Chuck Haralson and Ken Smith were inducted into the Arkansas Tourism Hall of Fame during the 43rd annual Governor’s Conference on Tourism
Woo pig sooie, Dustin!
Why is Attorney General Dustin McDaniel advertising his office during Razorback football radio broadcasts? "It is a priority for us to make younger consumers aware of the resources available to them," according to the AG's office. McDaniel has bought advertising during college athletic broadcasts in the following amounts to run through the end of this year, when his term ends:
University of Arkansas: $170,000 University of Central Arkansas: $20,000 University of Arkansas at Pine Bluff: $22,500 Arkansas State University: $25,000
Facebook behind bars
Joseph Kennedy, serving a life sentence for the kidnapping and murder of Karen Yarbrough, apparently posted a picture of himself in prison on Facebook. The picture was discovered by Yarbrough's sister and appears to show Kennedy in the Arkansas Department of Correction's Varner Unit, where he is held. Prison officials are investigating how Kennedy obtained a banned electronic device.
Cotton pants on fire
The Washington Post awarded Tom Cotton four "Pinocchios" for his dishonest advertising about Sen. Mark Pryor's supposed support for Social Security benefits for illegal immigrants. The Post notes that the claim was "discredited eight years ago." But ever fresh for the sleazy Cotton campaign! Apart from the stuff about how his mama loves him, you have to hunt hard to find honest Tom Cotton ads.
Say cheese, officer
A Fort Smith man won a $40,000 settlement from a Sebastian County deputy sheriff who seized his cell phone while the man was photographing a drug bust. The case has also inspired a new written policy that makes it clear citizens have a right to record police officers in action. The policy notes that citizens have First Amendment rights to take photographs or record video "in a lawful manner" and officers are prohibited from intimidating someone into ceasing filming or from obstructing filming.
Quote of the week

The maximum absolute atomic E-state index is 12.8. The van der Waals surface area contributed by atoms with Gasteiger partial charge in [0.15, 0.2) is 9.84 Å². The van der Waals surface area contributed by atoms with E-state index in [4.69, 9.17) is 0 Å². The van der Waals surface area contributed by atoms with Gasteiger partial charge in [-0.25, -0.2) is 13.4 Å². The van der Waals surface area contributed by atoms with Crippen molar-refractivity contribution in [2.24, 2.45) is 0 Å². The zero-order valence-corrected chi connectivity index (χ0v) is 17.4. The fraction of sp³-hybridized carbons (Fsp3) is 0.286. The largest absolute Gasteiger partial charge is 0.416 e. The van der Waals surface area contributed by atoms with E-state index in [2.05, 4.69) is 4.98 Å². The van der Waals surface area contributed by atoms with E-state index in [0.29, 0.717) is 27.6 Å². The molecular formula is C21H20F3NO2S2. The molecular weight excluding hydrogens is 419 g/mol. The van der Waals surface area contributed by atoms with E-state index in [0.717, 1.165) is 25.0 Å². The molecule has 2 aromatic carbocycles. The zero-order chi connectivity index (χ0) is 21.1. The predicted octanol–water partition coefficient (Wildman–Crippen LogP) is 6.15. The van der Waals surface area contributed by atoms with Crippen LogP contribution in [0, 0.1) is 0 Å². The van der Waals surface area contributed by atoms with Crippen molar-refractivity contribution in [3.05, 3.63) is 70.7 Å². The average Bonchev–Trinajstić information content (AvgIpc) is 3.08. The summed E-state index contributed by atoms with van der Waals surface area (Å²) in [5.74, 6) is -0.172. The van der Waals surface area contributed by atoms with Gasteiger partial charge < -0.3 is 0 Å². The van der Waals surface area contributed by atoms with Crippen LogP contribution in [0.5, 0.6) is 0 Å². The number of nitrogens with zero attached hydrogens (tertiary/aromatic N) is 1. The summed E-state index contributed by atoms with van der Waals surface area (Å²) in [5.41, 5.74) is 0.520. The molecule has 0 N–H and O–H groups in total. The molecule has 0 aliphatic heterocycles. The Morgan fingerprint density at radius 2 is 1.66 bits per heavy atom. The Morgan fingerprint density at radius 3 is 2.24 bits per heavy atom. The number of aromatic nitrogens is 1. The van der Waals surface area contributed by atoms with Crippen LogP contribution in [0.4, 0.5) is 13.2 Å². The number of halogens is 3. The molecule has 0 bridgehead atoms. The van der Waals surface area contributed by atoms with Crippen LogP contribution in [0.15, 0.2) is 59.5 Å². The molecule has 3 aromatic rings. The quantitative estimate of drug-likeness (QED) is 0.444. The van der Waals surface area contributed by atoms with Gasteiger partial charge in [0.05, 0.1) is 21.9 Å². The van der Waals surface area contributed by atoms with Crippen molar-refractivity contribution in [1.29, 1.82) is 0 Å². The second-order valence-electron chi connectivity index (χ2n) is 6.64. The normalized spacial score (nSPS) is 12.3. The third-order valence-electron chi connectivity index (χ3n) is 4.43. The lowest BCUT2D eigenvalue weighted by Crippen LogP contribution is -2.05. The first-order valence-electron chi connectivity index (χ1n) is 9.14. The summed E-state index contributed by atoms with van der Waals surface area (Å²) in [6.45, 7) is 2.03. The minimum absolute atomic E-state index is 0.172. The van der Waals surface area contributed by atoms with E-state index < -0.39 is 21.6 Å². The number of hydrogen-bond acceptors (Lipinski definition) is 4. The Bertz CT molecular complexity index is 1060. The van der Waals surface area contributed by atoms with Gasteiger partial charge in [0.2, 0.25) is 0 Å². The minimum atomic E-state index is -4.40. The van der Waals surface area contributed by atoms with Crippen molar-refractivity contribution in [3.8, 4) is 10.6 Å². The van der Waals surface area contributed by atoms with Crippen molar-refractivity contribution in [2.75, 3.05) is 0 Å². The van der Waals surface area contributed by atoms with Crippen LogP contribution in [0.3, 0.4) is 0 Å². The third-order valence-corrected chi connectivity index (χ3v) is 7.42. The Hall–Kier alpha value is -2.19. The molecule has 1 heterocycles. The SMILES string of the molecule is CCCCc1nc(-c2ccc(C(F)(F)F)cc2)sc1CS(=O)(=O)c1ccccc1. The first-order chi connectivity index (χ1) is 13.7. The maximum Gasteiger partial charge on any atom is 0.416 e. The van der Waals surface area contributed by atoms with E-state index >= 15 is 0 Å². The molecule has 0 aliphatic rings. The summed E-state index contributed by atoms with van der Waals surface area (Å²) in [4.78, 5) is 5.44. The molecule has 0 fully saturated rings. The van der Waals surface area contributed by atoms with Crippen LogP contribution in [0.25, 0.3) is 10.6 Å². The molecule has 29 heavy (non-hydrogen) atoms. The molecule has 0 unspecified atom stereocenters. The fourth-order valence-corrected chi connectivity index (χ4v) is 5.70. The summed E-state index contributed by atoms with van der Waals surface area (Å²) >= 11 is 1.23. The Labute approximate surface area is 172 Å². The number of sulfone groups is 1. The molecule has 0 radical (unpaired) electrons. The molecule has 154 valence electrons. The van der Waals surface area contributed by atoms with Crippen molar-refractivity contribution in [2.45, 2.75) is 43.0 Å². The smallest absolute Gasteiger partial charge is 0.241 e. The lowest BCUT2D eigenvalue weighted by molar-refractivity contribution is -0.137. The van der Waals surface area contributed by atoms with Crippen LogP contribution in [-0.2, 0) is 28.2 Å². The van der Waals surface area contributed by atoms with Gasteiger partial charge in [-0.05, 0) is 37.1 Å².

"Rather than moving the facility to a region without porous karst geology, a school next door or a national river six miles downstream, Cargill has dug its heels in and offered the people of Arkansas and National Park supporters across the country mitigation measures that leave the fate of our first national river to chance. This is not the place for an experiment and we shouldn't be rolling the dice with Arkansas's crown jewel. There is one solution: Remove the facility from the Buffalo River watershed."
Buffalo River Watershed Alliance President Gordon Watkins. The mammoth food corporation Cargill, the sole buyer for the C&H Hog Farm located near a major tributary of the Buffalo River, has stated that it supports a moratorium on future large-scale hog-feeding operations in the watershed, but has every intention of continuing to support C&H.
George W. Bush: "[He is an] awesome communicator. ...[There is] a lot to admire about Bill Clinton."
Bill Clinton: "I actually learned a lot watching him over the years."
Bush and Clinton were together in Washington, D.C., on Monday announcing the Presidential Leadership Scholars program.
Minimum wage shuffle
Republicans like Asa Hutchinson, running for governor, and Tom Cotton, running for Senate, have never been big proponents of raising the minimum wage. But the candidates have their finger to the wind and with a ballot initiative approved to raise the state minimum wage to $8.50 (and polls showing nearly three quarters of Arkansans approve), both rushed to revise their position. Hutchinson went all in for a convoluted flip-flop — he used to say he opposed a ballot initiative but might support raising the minimum wage in the legislature (where it was sure to die) and only up to $7.25. Now he supports a ballot initiative up to $8.50. Profiles in courage! Cotton had doggedly refused to take a position on the state wage hike (he was "studying" the issue, he said) but as soon as the initiative was approved, Cotton's study hall was complete and voila, he would vote for the wage hike "as a citizen." Maybe Citizen Cotton is a more decent guy than Congressman Cotton, though voters are stuck with the latter.
During a livestream video broadcast of a UALR women's soccer game, UALR Athletic Director Chris Peterson was inadvertently recorded chatting in the press box. Peterson said that one player's mother was "much curvier" than her daughter, adding, "She had her shit hanging out, too. Remember that? ... I got to make sure I'm in town for the weekend on Parents Day." He remarked later: "She had two of 'em and they were out there for display." Peterson resigned.
Deadbeat Darr pays up!
Disgraced former Lt. Gov. Mark Darr repaid the state for almost $11,000 in illegal expense reimbursements he'd claimed in office, Attorney General Dustin McDaniel announced last week. Darr is still making $1,000 monthly payments on $11,000 in fines by the state Ethics Commission. McDaniel had previously said his office would file a lawsuit against Darr if he didn't pay up. Darr is now on the sales staff at Crain Hyundai in Springdale.
Arkansas good news, by the numbers
$2.5 million: Amount that the state is running ahead of forecast in terms of tax revenues, after two months of the fiscal year.
26,301: Number of students enrolled at the University of Arkansas campus in Fayetteville (21,903 undergraduates) for the fall semester, a 3.8 percent increase from last year and another record.
37 percent: Amount UAF has grown since 2008.
205,097: Number of low-income Arkansans (and counting!) who have gained health insurance coverage via the state's private option Medicaid expansion.
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